The Propane Education & Research Council (PERC), in partnership with Stanadyne and Katech Engineering, announced on Sept. 14 that fleet owners looking for a low-emission engine solution will soon have new technology to turn to.
The innovation combines Stanadyne’s direct injection fuel pump and injector system with Katech’s vapor lock technology to create one of the first medium-duty engine systems that can deliver propane autogas at a constant 350-bar pressure directly into the engine.
This has been part of the three company’s combined decarbonization mission.
“The direct liquid injection system for high-vapor pressure gases such as propane autogas has been technically elusive until this joint partnership between PERC, Katech, and Stanadyne materialized,” said PERC director of research and sustainability, Dr. Gokul Vishwanathan in a recent news release. “This technology will be a significant enabler for high-efficiency and low-emission propane and renewable propane-powered engines and hybrids for the on-road and off-road markets.”
The engine technology overcomes vapor lock, a common technical issue when liquified gases vaporize, which can interrupt fuel pump operation. By finding a solution, the new technology improves engine performance and efficiency.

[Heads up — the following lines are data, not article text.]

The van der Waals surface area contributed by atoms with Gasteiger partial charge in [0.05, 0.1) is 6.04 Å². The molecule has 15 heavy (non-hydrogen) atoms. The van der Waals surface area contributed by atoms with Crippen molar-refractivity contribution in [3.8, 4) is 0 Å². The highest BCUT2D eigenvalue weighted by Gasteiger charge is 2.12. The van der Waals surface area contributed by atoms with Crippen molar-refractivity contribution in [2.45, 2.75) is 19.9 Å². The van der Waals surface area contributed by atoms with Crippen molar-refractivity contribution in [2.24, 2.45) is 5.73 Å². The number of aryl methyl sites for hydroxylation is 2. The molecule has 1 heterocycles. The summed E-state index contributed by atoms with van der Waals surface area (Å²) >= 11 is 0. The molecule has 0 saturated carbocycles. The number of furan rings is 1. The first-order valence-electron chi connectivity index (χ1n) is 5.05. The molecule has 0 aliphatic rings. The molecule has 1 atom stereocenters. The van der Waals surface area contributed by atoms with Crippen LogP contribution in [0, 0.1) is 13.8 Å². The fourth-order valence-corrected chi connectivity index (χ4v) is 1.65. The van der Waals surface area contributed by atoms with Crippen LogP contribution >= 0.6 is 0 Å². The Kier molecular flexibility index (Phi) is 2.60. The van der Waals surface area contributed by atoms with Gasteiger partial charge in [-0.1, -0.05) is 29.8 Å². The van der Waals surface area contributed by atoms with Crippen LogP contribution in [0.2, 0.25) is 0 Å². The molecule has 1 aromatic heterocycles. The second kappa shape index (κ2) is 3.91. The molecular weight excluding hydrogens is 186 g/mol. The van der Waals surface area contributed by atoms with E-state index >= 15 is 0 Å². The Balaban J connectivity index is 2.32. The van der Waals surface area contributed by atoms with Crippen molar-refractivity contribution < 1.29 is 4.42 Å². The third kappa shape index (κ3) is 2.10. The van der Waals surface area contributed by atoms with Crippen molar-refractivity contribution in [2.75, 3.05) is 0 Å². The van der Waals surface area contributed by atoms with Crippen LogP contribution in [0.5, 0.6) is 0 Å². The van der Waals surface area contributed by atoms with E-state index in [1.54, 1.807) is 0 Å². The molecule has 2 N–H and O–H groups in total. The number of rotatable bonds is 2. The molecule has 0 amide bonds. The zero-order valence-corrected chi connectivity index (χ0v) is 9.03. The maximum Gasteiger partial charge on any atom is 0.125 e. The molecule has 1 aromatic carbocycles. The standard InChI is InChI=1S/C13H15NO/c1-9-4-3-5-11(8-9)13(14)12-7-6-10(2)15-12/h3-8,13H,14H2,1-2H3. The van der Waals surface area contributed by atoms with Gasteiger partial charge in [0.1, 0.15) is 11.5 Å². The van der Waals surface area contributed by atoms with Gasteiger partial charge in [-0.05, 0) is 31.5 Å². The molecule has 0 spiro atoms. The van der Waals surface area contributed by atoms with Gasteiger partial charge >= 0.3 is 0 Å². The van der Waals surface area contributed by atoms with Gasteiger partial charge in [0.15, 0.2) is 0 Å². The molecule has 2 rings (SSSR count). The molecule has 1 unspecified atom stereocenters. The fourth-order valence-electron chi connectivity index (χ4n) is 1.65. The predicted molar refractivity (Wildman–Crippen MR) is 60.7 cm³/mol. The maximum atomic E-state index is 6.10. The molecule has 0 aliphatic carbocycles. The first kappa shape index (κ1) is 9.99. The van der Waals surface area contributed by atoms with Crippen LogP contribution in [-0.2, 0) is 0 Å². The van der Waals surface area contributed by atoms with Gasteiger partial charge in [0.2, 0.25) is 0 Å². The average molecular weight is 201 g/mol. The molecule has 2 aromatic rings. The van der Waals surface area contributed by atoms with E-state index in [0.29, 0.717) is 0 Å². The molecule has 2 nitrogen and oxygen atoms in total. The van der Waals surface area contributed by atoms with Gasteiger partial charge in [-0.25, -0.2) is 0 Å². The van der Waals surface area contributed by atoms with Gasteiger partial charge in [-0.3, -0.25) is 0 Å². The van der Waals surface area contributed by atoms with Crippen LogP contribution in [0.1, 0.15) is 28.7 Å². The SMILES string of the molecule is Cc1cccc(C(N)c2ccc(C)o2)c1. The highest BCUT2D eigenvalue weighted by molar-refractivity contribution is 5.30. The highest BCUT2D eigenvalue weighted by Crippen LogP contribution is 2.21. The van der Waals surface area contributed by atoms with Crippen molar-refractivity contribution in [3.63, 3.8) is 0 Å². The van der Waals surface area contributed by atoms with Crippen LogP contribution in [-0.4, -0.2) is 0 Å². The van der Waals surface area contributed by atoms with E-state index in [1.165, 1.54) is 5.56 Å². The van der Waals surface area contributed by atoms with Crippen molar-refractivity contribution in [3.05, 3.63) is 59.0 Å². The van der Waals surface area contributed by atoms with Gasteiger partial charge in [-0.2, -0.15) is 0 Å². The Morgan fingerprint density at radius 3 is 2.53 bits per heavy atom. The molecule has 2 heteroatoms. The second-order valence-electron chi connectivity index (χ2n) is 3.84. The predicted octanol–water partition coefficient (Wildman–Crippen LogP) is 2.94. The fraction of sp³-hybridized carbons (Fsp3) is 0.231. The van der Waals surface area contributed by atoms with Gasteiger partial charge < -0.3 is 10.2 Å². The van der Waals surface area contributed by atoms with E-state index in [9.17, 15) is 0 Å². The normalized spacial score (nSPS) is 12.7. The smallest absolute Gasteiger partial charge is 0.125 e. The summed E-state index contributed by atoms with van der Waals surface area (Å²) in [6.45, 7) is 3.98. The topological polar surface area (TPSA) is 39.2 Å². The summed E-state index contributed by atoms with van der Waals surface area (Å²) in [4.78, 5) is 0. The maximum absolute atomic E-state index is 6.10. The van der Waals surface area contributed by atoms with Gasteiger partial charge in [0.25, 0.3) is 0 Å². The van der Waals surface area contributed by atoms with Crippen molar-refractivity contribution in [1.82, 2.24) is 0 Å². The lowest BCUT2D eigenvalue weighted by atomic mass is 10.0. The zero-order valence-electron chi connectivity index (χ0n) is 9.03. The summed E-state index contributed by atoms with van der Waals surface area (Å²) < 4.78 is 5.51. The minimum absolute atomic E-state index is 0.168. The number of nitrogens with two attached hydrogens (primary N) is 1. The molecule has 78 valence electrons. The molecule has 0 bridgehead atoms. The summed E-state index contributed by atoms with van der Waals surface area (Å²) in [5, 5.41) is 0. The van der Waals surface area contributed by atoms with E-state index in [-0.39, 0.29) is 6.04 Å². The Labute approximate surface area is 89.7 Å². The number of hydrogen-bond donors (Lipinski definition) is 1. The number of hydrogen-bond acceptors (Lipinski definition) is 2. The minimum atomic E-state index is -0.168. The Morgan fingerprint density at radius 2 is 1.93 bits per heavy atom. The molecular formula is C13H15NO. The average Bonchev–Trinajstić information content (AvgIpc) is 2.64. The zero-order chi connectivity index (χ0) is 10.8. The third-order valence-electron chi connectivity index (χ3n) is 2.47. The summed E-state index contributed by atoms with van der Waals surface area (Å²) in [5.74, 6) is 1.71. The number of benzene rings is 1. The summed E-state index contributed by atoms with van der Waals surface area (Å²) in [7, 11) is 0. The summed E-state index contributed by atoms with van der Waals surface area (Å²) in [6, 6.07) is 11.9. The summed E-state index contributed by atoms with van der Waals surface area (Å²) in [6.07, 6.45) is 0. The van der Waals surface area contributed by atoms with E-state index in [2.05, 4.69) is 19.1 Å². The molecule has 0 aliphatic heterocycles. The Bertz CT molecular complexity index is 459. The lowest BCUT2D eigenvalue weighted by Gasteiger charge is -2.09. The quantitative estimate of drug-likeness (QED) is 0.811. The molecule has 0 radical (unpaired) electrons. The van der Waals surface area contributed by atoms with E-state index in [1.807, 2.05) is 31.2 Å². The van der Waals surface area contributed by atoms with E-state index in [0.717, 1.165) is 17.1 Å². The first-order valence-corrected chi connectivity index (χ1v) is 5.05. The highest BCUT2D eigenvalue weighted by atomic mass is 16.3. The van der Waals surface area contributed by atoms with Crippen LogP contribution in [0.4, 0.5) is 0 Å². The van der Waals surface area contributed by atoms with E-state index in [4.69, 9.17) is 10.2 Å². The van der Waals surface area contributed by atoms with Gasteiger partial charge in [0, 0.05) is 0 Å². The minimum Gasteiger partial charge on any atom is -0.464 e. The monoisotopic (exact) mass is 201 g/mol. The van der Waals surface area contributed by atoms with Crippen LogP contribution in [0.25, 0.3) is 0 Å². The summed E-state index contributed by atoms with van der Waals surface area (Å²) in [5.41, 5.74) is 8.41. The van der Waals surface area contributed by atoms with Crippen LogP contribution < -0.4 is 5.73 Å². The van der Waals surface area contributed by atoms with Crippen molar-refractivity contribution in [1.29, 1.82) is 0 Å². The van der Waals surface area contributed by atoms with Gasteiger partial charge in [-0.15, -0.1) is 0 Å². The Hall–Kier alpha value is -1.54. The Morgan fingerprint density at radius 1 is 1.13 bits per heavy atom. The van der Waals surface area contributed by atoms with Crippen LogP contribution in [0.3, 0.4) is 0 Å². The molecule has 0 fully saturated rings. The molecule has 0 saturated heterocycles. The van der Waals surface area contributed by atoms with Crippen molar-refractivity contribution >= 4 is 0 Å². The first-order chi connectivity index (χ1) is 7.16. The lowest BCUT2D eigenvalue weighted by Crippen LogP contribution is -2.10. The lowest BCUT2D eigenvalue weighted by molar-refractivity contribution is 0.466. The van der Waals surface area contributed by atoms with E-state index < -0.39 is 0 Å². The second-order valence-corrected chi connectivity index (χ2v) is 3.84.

The combined system fueled a standard 6.6L GDI engine during a 250-hour performance and durability test.
The tests successfully demonstrated that the technology works with existing engines and that propane autogas can be a low-carbon, high-performance replacement for gasoline and diesel engines.
“Internal combustion engines are the workhorses of our economy, and this advancement in technology will help them run much more sustainably using renewable fuels,” said Stanadyne President David Zimmerman. “The opportunity to partner with PERC and Katech on this initiative aligns with our commitment to developing solutions bridging the significant adoption gap between fossil-fueled propulsion and low-carbon and zero-carbon fueled vehicles.”
The new technology will help fleet owners exceed the ultra-low emissions mandates going into place in 2027. Compared to diesel, propane autogas reduces harmful nitrogen oxide emissions by 96% and provides a 5% to 10% reduction in carbon dioxide emissions.
The engine technology can also utilize renewable propane, which has a carbon intensity four times lower than conventional diesel.
“In the short term, this engine technology provides medium-duty fleet owners with a decarbonization solution to meet their immediate goals,” said Gavin Hale, director of business development at PERC. “But the real breakthrough is the long-term impact this will have to provide fleets with exactly what they need—a powerful engine that exceeds sustainability goals and reduces fuel and operation costs to provide the lowest total cost of ownership of any energy source.”